Workplace Demographics Impact More Than Health Care Costs

Benefits pros are very familiar with providing census data to health insurers. These census include demographic factors such as age, gender, and geographic location. Insurers use this data to project anticipated health care costs for the upcoming year. Insurers will project higher cost if the data shows that the population is older or has a larger number of females than the general population. Other factors impact the rate insurers charge for health insurance coverage, but demographics play a significant role in setting rates.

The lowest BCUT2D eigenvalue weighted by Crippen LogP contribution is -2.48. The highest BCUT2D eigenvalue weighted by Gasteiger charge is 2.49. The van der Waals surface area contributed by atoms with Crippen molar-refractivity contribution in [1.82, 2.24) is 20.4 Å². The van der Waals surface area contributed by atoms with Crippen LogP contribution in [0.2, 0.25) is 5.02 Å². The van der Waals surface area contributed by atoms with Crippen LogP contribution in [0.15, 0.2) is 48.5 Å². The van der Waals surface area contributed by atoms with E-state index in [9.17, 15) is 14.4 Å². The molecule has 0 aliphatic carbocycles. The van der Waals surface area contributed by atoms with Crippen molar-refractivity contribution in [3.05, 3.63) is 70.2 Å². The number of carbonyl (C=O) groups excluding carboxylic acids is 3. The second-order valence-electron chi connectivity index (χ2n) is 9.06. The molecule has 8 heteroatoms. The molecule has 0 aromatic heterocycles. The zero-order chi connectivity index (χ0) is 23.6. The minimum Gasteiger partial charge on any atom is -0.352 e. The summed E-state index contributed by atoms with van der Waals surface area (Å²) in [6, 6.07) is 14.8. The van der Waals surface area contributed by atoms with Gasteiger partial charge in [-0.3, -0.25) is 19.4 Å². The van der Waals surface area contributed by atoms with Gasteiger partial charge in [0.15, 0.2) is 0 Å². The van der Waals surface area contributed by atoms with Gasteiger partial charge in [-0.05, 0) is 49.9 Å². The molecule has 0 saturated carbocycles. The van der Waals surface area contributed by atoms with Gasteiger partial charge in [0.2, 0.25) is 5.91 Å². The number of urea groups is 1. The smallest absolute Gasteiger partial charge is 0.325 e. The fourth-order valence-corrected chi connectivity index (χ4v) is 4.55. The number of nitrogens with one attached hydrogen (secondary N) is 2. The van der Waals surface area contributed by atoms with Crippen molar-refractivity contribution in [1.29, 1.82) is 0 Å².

On its face it appears that using demographic factors such as age and gender to determine health insurance rates is fair. Older workers and women on average do use more medical services and incur more health care expenses than younger workers and men. However, benefit pros need to be aware that an innocuous practice of determining benefit rates can have legal consequences. They need to understand that discrimination against older workers and women is illegal. And they need to make sure that they advise management not to use insurance data in making employment decisions that negatively impact certain groups.
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